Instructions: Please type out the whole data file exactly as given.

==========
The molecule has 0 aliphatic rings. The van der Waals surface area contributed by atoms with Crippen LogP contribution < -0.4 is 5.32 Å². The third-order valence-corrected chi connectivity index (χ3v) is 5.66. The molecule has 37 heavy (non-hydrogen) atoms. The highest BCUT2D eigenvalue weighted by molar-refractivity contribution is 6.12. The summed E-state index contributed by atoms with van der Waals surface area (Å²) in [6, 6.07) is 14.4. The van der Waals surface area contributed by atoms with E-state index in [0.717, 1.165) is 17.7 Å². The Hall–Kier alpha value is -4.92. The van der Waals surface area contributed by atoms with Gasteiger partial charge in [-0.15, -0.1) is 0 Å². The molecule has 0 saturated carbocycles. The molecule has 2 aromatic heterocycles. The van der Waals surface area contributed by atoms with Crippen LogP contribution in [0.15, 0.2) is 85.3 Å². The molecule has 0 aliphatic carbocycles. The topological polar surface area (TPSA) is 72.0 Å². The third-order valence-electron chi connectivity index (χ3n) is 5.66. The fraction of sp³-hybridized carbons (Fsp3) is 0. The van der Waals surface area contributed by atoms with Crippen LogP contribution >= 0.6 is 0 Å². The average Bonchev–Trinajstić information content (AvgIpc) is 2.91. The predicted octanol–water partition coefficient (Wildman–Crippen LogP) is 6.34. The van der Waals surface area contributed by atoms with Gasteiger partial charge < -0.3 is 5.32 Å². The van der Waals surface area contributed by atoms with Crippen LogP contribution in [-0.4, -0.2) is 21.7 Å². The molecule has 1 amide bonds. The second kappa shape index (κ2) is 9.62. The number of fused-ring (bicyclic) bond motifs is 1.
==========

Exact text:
The molecule has 0 aliphatic rings. The van der Waals surface area contributed by atoms with Crippen LogP contribution < -0.4 is 5.32 Å². The third-order valence-corrected chi connectivity index (χ3v) is 5.66. The molecule has 37 heavy (non-hydrogen) atoms. The highest BCUT2D eigenvalue weighted by molar-refractivity contribution is 6.12. The summed E-state index contributed by atoms with van der Waals surface area (Å²) in [6, 6.07) is 14.4. The van der Waals surface area contributed by atoms with E-state index in [0.717, 1.165) is 17.7 Å². The Hall–Kier alpha value is -4.92. The van der Waals surface area contributed by atoms with Gasteiger partial charge in [-0.15, -0.1) is 0 Å². The molecule has 0 saturated carbocycles. The molecule has 2 aromatic heterocycles. The van der Waals surface area contributed by atoms with Crippen LogP contribution in [0.15, 0.2) is 85.3 Å². The molecule has 0 aliphatic carbocycles. The topological polar surface area (TPSA) is 72.0 Å². The third-order valence-electron chi connectivity index (χ3n) is 5.66. The fraction of sp³-hybridized carbons (Fsp3) is 0. The van der Waals surface area contributed by atoms with Crippen LogP contribution >= 0.6 is 0 Å². The average Bonchev–Trinajstić information content (AvgIpc) is 2.91. The predicted octanol–water partition coefficient (Wildman–Crippen LogP) is 6.34. The van der Waals surface area contributed by atoms with Gasteiger partial charge < -0.3 is 5.32 Å². The van der Waals surface area contributed by atoms with Crippen LogP contribution in [-0.4, -0.2) is 21.7 Å². The molecule has 1 amide bonds. The second kappa shape index (κ2) is 9.62. The number of fused-ring (bicyclic) bond motifs is 1.